Investigate the smallest number of moves it takes to turn these mats upside-down if you can only turn exactly three at a time.

What is the best way to shunt these carriages so that each train can continue its journey?

If these elves wear a different outfit every day for as many days as possible, how many days can their fun last?

What is the largest 'ribbon square' you can make? And the smallest? How many different squares can you make altogether?

How will you go about finding all the jigsaw pieces that have one peg and one hole?

These activities focus on finding all possible solutions so if you work in a systematic way, you won't leave any out.

These practical challenges are all about making a 'tray' and covering it with paper.

Use the clues to work out which cities Mohamed, Sheng, Tanya and Bharat live in.

Six friends sat around a circular table. Can you work out from the information who sat where and what their profession were?

These activities lend themselves to systematic working in the sense that it helps if you have an ordered approach.

Can you create jigsaw pieces which are based on a square shape, with at least one peg and one hole?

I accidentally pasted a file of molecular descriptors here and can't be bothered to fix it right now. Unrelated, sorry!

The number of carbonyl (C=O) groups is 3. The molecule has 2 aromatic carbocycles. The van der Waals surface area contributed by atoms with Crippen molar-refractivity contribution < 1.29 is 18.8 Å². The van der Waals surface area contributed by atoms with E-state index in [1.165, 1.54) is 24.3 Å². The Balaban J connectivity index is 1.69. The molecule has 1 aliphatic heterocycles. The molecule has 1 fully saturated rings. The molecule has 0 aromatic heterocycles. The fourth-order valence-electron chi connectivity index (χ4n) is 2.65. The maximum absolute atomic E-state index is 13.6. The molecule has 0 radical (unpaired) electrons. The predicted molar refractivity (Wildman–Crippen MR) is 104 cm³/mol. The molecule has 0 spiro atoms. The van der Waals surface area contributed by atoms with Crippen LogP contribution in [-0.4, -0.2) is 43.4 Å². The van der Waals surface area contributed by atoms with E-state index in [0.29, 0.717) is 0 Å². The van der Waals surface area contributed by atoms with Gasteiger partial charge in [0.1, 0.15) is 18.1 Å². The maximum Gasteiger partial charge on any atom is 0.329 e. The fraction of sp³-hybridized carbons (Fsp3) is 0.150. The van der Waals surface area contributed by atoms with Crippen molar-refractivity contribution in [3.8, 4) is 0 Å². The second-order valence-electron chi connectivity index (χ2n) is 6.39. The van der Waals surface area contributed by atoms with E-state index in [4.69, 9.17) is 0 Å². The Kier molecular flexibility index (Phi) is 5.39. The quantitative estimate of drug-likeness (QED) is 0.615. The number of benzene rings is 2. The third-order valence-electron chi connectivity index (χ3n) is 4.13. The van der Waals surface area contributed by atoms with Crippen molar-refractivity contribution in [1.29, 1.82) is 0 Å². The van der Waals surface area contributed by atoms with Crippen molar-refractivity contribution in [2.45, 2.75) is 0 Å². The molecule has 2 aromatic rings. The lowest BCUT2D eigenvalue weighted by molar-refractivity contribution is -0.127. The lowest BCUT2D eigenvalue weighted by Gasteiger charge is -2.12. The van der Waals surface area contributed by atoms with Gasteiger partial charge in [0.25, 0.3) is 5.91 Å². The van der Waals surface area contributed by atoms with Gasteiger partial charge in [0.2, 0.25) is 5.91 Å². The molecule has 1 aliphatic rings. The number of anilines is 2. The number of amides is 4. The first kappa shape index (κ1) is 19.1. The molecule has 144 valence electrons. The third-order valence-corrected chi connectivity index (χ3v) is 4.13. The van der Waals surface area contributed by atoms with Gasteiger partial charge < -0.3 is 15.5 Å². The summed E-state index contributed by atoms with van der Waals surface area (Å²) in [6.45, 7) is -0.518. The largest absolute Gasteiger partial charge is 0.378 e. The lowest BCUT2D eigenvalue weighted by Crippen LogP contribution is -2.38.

What is the smallest number of jumps needed before the white rabbits and the grey rabbits can continue along their path?

The Zargoes use almost the same alphabet as English. What does this birthday message say?

Can you shunt the trucks so that the Cattle truck and the Sheep truck change places and the Engine is back on the main line?

Sitting around a table are three girls and three boys. Use the clues to work out were each person is sitting.

Design an arrangement of display boards in the school hall which fits the requirements of different people.

Arrange 9 red cubes, 9 blue cubes and 9 yellow cubes into a large 3 by 3 cube. No row or column of cubes must contain two cubes of the same colour.

Hover your mouse over the counters to see which ones will be removed. Click to remove them. The winner is the last one to remove a counter. How you can make sure you win?

Use the clues to find out who's who in the family, to fill in the family tree and to find out which of the family members are mathematicians and which are not.

This article for primary teachers suggests ways in which to help children become better at working systematically.

Investigate the different numbers of people and rats there could have been if you know how many legs there are altogether!

The Vikings communicated in writing by making simple scratches on wood or stones called runes. Can you work out how their code works using the table of the alphabet?

These activities lend themselves to systematic working in the sense that it helps to have an ordered approach.

Nina must cook some pasta for 15 minutes but she only has a 7-minute sand-timer and an 11-minute sand-timer. How can she use these timers to measure exactly 15 minutes?

A merchant brings four bars of gold to a jeweller. How can the jeweller use the scales just twice to identify the lighter, fake bar?